If I told you I’d been using a Zzysh Argon Preserver, you might assume I’d been to a Star Trek convention, or a retro-futuristic cryogenics lab. But no: the Zzysh is a rather simple but ingenious gadget for preserving wine. It’s also guaranteed to come last in your alphabetised Christmas wish-list.
I tested the one for still wine, although if you want to keep your bubbles fresh (no more spoons in the bottleneck for you) you’ll have to buy the separate “Champagne” version. Presumably it works with other sparkling wines too, for those of us who enjoy that sort of thing.
Ok, But How Does It Work?
I hear you. It’s really very simple. The Zzysh replaces the air in a wine bottle with a protective atmosphere of inert, food-grade argon gas, preventing oxidisation. With the sparkling version, a mixture of argon and carbon dioxide is used.
But how does it differ from a regular vacuum pump? Well, rather than just reducing the amount of oxygen in the bottle, the argon eliminates it completely, meaning that, in theory, your wine will last for weeks once opened, rather than days.
The third most abundant gas in the planet’s atmosphere (and atomic number 18 on the periodic table), argon is heavier than air and doesn’t react with wine. To inject the argon, you pop the supplied cap on the top of the open bottle, load a little gas canister into the Zzysh, stick the device into the hole in the top of the cap and press down for a few seconds.
You’ll hear a hissing sound as the argon rushes into the bottleneck, while the seductive aroma of wine-infused oxygen is ejected as a waste product.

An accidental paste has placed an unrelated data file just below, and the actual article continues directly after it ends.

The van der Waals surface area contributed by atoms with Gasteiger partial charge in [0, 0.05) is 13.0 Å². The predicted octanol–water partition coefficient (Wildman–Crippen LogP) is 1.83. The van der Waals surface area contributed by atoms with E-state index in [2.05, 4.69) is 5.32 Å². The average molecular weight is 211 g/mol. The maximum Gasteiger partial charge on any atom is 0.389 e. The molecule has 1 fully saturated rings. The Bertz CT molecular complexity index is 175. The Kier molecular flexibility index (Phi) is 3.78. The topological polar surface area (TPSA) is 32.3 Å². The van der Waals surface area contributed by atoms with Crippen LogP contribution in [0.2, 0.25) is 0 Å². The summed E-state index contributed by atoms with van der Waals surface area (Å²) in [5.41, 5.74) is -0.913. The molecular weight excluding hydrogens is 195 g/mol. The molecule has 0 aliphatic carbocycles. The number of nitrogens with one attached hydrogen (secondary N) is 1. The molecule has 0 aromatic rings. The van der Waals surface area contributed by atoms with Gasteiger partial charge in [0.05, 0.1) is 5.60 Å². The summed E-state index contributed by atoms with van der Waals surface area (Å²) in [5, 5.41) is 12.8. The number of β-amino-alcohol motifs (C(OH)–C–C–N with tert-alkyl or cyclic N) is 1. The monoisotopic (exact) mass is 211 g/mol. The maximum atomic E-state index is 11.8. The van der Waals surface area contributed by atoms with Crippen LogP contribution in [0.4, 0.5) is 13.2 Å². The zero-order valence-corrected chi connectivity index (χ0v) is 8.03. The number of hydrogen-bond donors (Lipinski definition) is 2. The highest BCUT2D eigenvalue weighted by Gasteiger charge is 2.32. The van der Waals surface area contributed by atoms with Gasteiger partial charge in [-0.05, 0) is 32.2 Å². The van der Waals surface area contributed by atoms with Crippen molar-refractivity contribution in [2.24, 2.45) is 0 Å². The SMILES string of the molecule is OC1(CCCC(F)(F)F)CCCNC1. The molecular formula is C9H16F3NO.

The only slight issue is knowing exactly how long to press down for. The instructions say 3-5 seconds, which I guess depends on how much wine/space is left in the bottle. The best way to tell that all the oxygen has been removed seems to be to wait until the wine smell stops emerging. Or until the bottle explodes (only joking. It won’t explode).
Then, just leave the cap on until you’re ready to drink. Which, if you’re anything like me, should be within about eight minutes.
How Well Does It Work Though?
I tested mine with a bottle of Errázuriz Cabernet Sauvignon from Chile (price £10). As you may know, I love Chilean wine, and this one’s rich and well structured, with nicely integrated oak. It easily rivals similar, more expensive wines from Bordeaux. And its complexity made it ideal to test the Zzysh’s preservation skills on.
Oh, I should also say that I ran the wine through an Üllo Wine Purifier first, which aerates it and filters out the sulphites, rendering it extra smooth.
I left it for one week (the Zzysh claims to be able to preserve wine for longer, but I had an emergency bolognese to make). And I’m glad to say that its silky tannins and flavours of cassis, dark chocolate and menthol remained intact. No trace of the thin, vinegary stuff you’re usually left with after this time.
I haven’t tried it on a white yet, but the next time I find myself with some left over that I can’t finish, I’ll put it to the test. Of course, this may take some time… I’ll report back after Christmas.
Zzysh is widely available for £79.90.
See zzysh.me for the full experience.